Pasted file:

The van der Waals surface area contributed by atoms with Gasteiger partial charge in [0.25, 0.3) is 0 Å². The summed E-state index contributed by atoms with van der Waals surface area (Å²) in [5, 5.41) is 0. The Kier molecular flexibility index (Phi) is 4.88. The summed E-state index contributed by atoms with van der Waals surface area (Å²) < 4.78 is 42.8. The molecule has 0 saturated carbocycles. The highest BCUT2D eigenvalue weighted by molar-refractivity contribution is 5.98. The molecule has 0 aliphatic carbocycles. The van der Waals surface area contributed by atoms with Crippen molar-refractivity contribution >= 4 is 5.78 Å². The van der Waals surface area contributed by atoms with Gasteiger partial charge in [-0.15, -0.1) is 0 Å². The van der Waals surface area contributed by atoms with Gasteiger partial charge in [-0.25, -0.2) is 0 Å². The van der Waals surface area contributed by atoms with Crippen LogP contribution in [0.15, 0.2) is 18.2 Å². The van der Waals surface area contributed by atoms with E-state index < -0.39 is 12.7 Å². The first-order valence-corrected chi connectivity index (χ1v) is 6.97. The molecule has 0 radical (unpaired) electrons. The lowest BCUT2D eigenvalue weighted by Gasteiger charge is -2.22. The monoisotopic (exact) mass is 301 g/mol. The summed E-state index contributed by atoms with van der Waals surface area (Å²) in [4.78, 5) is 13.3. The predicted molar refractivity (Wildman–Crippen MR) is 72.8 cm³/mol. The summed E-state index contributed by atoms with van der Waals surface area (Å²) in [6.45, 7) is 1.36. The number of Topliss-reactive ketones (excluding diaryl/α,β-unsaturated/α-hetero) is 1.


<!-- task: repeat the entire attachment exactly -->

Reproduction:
The van der Waals surface area contributed by atoms with Gasteiger partial charge in [0.25, 0.3) is 0 Å². The summed E-state index contributed by atoms with van der Waals surface area (Å²) in [5, 5.41) is 0. The Kier molecular flexibility index (Phi) is 4.88. The summed E-state index contributed by atoms with van der Waals surface area (Å²) < 4.78 is 42.8. The molecule has 0 saturated carbocycles. The highest BCUT2D eigenvalue weighted by molar-refractivity contribution is 5.98. The molecule has 0 aliphatic carbocycles. The van der Waals surface area contributed by atoms with Crippen molar-refractivity contribution >= 4 is 5.78 Å². The van der Waals surface area contributed by atoms with Gasteiger partial charge in [-0.15, -0.1) is 0 Å². The van der Waals surface area contributed by atoms with Gasteiger partial charge in [-0.25, -0.2) is 0 Å². The van der Waals surface area contributed by atoms with Crippen LogP contribution in [0.15, 0.2) is 18.2 Å². The van der Waals surface area contributed by atoms with E-state index < -0.39 is 12.7 Å². The first-order valence-corrected chi connectivity index (χ1v) is 6.97. The molecule has 0 radical (unpaired) electrons. The lowest BCUT2D eigenvalue weighted by Gasteiger charge is -2.22. The monoisotopic (exact) mass is 301 g/mol. The summed E-state index contributed by atoms with van der Waals surface area (Å²) in [4.78, 5) is 13.3. The predicted molar refractivity (Wildman–Crippen MR) is 72.8 cm³/mol. The summed E-state index contributed by atoms with van der Waals surface area (Å²) in [6.45, 7) is 1.36. The number of Topliss-reactive ketones (excluding diaryl/α,β-unsaturated/α-hetero) is 1.